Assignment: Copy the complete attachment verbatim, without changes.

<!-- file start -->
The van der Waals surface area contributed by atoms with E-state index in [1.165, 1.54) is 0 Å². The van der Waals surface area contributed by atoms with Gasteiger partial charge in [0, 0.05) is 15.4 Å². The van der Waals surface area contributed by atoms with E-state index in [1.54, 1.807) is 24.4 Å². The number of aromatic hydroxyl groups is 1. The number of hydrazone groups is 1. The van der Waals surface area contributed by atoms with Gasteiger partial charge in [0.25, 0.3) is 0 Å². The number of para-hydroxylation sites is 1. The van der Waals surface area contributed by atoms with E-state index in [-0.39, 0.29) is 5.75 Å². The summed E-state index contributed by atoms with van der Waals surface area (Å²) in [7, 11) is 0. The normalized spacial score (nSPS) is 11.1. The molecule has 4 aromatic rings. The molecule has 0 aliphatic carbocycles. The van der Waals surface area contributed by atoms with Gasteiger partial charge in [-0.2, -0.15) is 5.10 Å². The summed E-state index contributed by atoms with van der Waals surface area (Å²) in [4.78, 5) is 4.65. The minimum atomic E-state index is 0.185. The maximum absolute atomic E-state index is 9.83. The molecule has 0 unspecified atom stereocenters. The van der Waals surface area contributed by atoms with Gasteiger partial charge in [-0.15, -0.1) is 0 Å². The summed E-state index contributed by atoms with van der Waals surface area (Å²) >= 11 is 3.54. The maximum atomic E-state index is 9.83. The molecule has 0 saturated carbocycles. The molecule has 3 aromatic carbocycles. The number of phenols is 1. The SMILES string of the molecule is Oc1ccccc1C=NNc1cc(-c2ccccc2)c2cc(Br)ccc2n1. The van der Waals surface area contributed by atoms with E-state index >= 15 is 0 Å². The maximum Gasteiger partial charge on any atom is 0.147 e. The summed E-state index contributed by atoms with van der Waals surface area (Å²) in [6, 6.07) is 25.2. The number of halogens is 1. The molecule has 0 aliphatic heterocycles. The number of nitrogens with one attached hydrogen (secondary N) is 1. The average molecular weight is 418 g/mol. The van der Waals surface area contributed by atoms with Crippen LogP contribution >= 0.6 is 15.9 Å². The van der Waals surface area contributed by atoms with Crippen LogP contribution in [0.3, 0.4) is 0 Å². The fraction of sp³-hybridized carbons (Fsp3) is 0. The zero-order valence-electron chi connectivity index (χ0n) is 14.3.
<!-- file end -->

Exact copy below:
The van der Waals surface area contributed by atoms with E-state index in [1.165, 1.54) is 0 Å². The van der Waals surface area contributed by atoms with Gasteiger partial charge in [0, 0.05) is 15.4 Å². The van der Waals surface area contributed by atoms with E-state index in [1.54, 1.807) is 24.4 Å². The number of aromatic hydroxyl groups is 1. The number of hydrazone groups is 1. The van der Waals surface area contributed by atoms with Gasteiger partial charge in [0.25, 0.3) is 0 Å². The number of para-hydroxylation sites is 1. The van der Waals surface area contributed by atoms with E-state index in [-0.39, 0.29) is 5.75 Å². The summed E-state index contributed by atoms with van der Waals surface area (Å²) in [7, 11) is 0. The normalized spacial score (nSPS) is 11.1. The molecule has 4 aromatic rings. The molecule has 0 aliphatic carbocycles. The van der Waals surface area contributed by atoms with Gasteiger partial charge in [-0.2, -0.15) is 5.10 Å². The summed E-state index contributed by atoms with van der Waals surface area (Å²) in [4.78, 5) is 4.65. The minimum atomic E-state index is 0.185. The maximum absolute atomic E-state index is 9.83. The molecule has 0 unspecified atom stereocenters. The van der Waals surface area contributed by atoms with Gasteiger partial charge in [-0.15, -0.1) is 0 Å². The summed E-state index contributed by atoms with van der Waals surface area (Å²) >= 11 is 3.54. The maximum atomic E-state index is 9.83. The molecule has 0 saturated carbocycles. The molecule has 3 aromatic carbocycles. The number of phenols is 1. The SMILES string of the molecule is Oc1ccccc1C=NNc1cc(-c2ccccc2)c2cc(Br)ccc2n1. The van der Waals surface area contributed by atoms with E-state index >= 15 is 0 Å². The maximum Gasteiger partial charge on any atom is 0.147 e. The summed E-state index contributed by atoms with van der Waals surface area (Å²) in [6, 6.07) is 25.2. The number of halogens is 1. The molecule has 0 aliphatic heterocycles. The number of nitrogens with one attached hydrogen (secondary N) is 1. The average molecular weight is 418 g/mol. The van der Waals surface area contributed by atoms with Crippen LogP contribution >= 0.6 is 15.9 Å². The van der Waals surface area contributed by atoms with Crippen LogP contribution in [0.3, 0.4) is 0 Å². The fraction of sp³-hybridized carbons (Fsp3) is 0. The zero-order valence-electron chi connectivity index (χ0n) is 14.3.